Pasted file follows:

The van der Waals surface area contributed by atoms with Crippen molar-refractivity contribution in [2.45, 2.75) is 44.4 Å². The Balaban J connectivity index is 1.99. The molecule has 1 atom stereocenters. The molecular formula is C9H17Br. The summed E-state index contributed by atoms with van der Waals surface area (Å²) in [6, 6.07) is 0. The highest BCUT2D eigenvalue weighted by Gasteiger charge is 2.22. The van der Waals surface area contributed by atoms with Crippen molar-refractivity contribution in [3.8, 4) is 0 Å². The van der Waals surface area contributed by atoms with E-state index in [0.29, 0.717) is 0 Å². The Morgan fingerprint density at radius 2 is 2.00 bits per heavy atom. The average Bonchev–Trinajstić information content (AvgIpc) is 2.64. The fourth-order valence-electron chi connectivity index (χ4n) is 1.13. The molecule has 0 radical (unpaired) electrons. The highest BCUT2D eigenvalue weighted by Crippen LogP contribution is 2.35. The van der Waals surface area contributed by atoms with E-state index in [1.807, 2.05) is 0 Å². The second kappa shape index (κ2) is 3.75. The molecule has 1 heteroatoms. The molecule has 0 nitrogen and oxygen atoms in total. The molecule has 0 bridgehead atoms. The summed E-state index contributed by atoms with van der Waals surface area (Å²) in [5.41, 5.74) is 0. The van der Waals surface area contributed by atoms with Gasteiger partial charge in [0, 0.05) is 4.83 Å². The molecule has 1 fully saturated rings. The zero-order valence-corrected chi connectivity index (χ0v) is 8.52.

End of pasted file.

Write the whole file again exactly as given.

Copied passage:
The van der Waals surface area contributed by atoms with Crippen molar-refractivity contribution in [2.45, 2.75) is 44.4 Å². The Balaban J connectivity index is 1.99. The molecule has 1 atom stereocenters. The molecular formula is C9H17Br. The summed E-state index contributed by atoms with van der Waals surface area (Å²) in [6, 6.07) is 0. The highest BCUT2D eigenvalue weighted by Gasteiger charge is 2.22. The van der Waals surface area contributed by atoms with Crippen molar-refractivity contribution in [3.8, 4) is 0 Å². The van der Waals surface area contributed by atoms with E-state index in [0.29, 0.717) is 0 Å². The Morgan fingerprint density at radius 2 is 2.00 bits per heavy atom. The average Bonchev–Trinajstić information content (AvgIpc) is 2.64. The fourth-order valence-electron chi connectivity index (χ4n) is 1.13. The molecule has 0 radical (unpaired) electrons. The highest BCUT2D eigenvalue weighted by Crippen LogP contribution is 2.35. The van der Waals surface area contributed by atoms with E-state index in [1.807, 2.05) is 0 Å². The second kappa shape index (κ2) is 3.75. The molecule has 1 heteroatoms. The molecule has 0 nitrogen and oxygen atoms in total. The molecule has 0 bridgehead atoms. The summed E-state index contributed by atoms with van der Waals surface area (Å²) in [5.41, 5.74) is 0. The van der Waals surface area contributed by atoms with Gasteiger partial charge in [0, 0.05) is 4.83 Å². The molecule has 1 fully saturated rings. The zero-order valence-corrected chi connectivity index (χ0v) is 8.52.